These moves met with different responses. There were some, like the famed Shenoi Goembab who participated in this move by forging a ‘mother-tongue’ for this group outside of the language that the elite among them identified with. This caste-consolidation history of Konkani has today been occluded as Shenoi has been trapped in the Goan identity building movement (which is not unconnected with the machinations of some members of the GSB caste either). There were the Swamis (pontiffs) of some of the Maths, notably the Chitrapur Math and the Kashi Math who were not as keen to see these distinctions vanish. Indeed mention the commonality of Saraswats to a Chitrapur Brahmin even today, and you will see a smirk play on the their faces. Seeing themselves as Saraswats, rather than GSBs, they will tell you that the GSBs are known to be rather uncouth; villagers, shop-keepers and merchants. It was exactly this lower socio-economic standing among the non-elite sub-castes that the Gauda Sarasvata Brahmana Unification Movement sought to undo. This and get themselves recognized as Brahmins by other (notably Marathi-speaking) Brahmins.
I seek to raise this point, and stress this history for a number of reasons. First, we should not collapse the various sub-castes, the memory and identity of which may still linger, into the single rubric of Brahmin. The value of unpacking this term is similar to the value of the Dalit movement that resists their being packed into the box Hindu. Where strong ‘lower’-caste movements exist, for example Bihar, the specter of Hindutva has been diminished. I wonder whether the inclination of the GSB stalwarts in Goa who were formerly seen as secular, is not also the result of the recent years that has seen the effective consolidation of the GSB caste? Recognizing the non-elite status of some of these Brahmins would possibly also help generate insights into their other actions. Finally, unpacking ‘Brahmins’ would help deflect the kind of critique that the Luis who has responded to your post demonstrates.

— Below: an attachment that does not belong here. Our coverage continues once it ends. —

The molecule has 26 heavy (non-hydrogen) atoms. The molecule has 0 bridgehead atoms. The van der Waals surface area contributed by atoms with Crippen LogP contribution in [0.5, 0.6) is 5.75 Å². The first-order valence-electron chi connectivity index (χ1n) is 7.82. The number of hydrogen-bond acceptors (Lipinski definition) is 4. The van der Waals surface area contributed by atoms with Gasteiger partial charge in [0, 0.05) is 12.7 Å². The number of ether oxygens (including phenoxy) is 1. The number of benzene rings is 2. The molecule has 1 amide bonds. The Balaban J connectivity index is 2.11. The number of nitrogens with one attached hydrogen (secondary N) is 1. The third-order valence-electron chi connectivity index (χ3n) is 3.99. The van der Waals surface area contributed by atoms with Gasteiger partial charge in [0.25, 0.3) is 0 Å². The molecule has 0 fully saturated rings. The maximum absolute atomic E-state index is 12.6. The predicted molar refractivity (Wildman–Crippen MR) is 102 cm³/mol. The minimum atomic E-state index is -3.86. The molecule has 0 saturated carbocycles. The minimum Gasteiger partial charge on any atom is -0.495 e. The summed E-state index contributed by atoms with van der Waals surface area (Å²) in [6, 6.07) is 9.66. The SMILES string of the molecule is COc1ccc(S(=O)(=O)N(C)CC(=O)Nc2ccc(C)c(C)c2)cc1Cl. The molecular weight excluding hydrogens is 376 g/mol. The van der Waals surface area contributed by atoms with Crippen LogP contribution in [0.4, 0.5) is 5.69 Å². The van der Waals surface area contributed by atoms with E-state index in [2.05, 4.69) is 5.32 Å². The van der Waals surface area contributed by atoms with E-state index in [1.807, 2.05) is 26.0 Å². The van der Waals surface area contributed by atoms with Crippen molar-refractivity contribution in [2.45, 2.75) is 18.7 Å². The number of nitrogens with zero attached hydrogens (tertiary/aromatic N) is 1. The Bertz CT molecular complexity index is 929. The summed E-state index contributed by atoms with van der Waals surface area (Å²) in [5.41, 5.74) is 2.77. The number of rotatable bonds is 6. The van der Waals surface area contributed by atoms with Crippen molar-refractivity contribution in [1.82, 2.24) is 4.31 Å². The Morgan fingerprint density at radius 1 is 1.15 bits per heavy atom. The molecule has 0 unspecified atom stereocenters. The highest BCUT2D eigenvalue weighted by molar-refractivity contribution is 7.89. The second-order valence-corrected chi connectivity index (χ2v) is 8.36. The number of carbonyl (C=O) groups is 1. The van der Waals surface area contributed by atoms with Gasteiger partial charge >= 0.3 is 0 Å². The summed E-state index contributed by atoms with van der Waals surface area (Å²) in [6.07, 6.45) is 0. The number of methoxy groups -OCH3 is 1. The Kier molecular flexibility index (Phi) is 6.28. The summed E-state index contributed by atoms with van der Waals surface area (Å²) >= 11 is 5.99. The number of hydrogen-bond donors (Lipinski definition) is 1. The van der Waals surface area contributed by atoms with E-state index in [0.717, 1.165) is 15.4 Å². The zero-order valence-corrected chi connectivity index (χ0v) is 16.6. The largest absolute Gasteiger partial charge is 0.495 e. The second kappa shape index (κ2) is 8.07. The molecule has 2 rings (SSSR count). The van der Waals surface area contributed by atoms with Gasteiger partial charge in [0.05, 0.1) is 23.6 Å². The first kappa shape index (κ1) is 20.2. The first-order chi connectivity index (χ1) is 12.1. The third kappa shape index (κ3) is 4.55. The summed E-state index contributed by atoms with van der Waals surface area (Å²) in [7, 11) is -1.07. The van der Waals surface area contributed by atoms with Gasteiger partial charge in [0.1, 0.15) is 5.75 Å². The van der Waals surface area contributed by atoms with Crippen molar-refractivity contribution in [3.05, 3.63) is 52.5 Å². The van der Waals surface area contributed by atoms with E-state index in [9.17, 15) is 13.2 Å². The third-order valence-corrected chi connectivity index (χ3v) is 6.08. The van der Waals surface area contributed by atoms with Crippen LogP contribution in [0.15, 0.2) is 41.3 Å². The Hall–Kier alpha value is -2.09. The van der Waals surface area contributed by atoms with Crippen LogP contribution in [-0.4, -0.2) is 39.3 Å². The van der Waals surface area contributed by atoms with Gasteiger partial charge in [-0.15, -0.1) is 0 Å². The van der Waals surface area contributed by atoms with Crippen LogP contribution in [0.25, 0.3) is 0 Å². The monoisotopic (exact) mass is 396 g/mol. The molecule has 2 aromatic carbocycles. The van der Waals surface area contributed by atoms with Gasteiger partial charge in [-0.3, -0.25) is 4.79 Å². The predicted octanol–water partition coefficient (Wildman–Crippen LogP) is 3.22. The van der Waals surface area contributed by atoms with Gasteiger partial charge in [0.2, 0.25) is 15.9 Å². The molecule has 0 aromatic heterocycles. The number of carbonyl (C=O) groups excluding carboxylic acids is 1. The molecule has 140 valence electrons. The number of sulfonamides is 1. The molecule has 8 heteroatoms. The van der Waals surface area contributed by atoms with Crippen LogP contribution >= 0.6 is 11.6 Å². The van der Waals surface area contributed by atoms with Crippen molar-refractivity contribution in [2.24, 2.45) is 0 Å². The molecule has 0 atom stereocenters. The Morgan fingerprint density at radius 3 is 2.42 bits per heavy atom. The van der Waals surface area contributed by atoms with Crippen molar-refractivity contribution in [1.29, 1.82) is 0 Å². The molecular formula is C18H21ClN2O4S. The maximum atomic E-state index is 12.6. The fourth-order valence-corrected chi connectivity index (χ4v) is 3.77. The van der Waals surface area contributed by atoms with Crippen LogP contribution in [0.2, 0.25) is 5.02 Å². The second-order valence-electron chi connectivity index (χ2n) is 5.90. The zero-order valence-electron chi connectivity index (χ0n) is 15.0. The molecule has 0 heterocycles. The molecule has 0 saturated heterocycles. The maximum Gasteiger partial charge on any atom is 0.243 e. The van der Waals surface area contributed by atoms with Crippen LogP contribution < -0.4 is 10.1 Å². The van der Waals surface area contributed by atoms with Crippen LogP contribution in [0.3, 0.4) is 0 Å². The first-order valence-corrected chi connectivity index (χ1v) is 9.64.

As demonstrated by his response, the critique against casteism gets conflated into a critique against Brahmins. This then has less to do with a critique against casteism, and more to do with the continuing caste battle between the Brahmins and the Chardos. In fact, the conflation of monolithic Brahmins, or Chardos, aids precisely the attempts of elites in these groups to recruit foot-soldiers for the caste wars that benefit the elites. For make no mistake, the sub-castes that went on to compose the GSB, were and are very much present among the Goan Catholic as well. By this conflation, it is possible for Chardo (or any other dominant caste) sensibility to masquerade as ‘progressive’ while not questioning itself and its relationship to dominance and subjugation. Take for example the suggestion that not mentioning caste could possibly have to do with a higher level of maturity!
One could also take the other statement that Luis makes “It is difficult to otherwise imagine how else they’ll ever be able to rise from centuries of institutionalized injustice.” I do not have any problem with the ‘They vs. Us’ formulation implicit in this statement. After all I am sure that Luis comes from a dominant caste background and is acknowledging this. At the same time, there is nevertheless a certain teleology of progress embedded in the statement. It suggests that at the end of the day ‘they’ must rise to become like ‘us’. This is not a romanticisation of the miserable conditions of the oppressed. It is merely an attempt to contemplate a space for a Dalit response that is not dependent on dominant caste superciliousness. Off the cuff, the closest approximation I can think of is what I can think of comes from this little response to Gandhians from Dalit activists. Responding to being called Harijans, or Children of Goa, the Dalit activists retort, ‘if we are children of God, whose children are you!’
I will end on this note by simply summarizing, that as important as it is to point out that the GSB, no matter how ‘humble’ was also a landowner and oppressor; it is as important to unpack this term to display the variety of status groups that have been shoved into it. Simultaneously, we should beware of attempts to hijack this critique to aid the caste wars by other dominant castes against the clearly hegemonic Brahmin. Thus in saying so I return to your observation that “identifying caste is important in writings about India, for it can add crucial depth to our understanding of this caste-ridden society…”
Many thanks for your patience,
(First published on line at tambdimati: the goan review on 15 Oct 2010)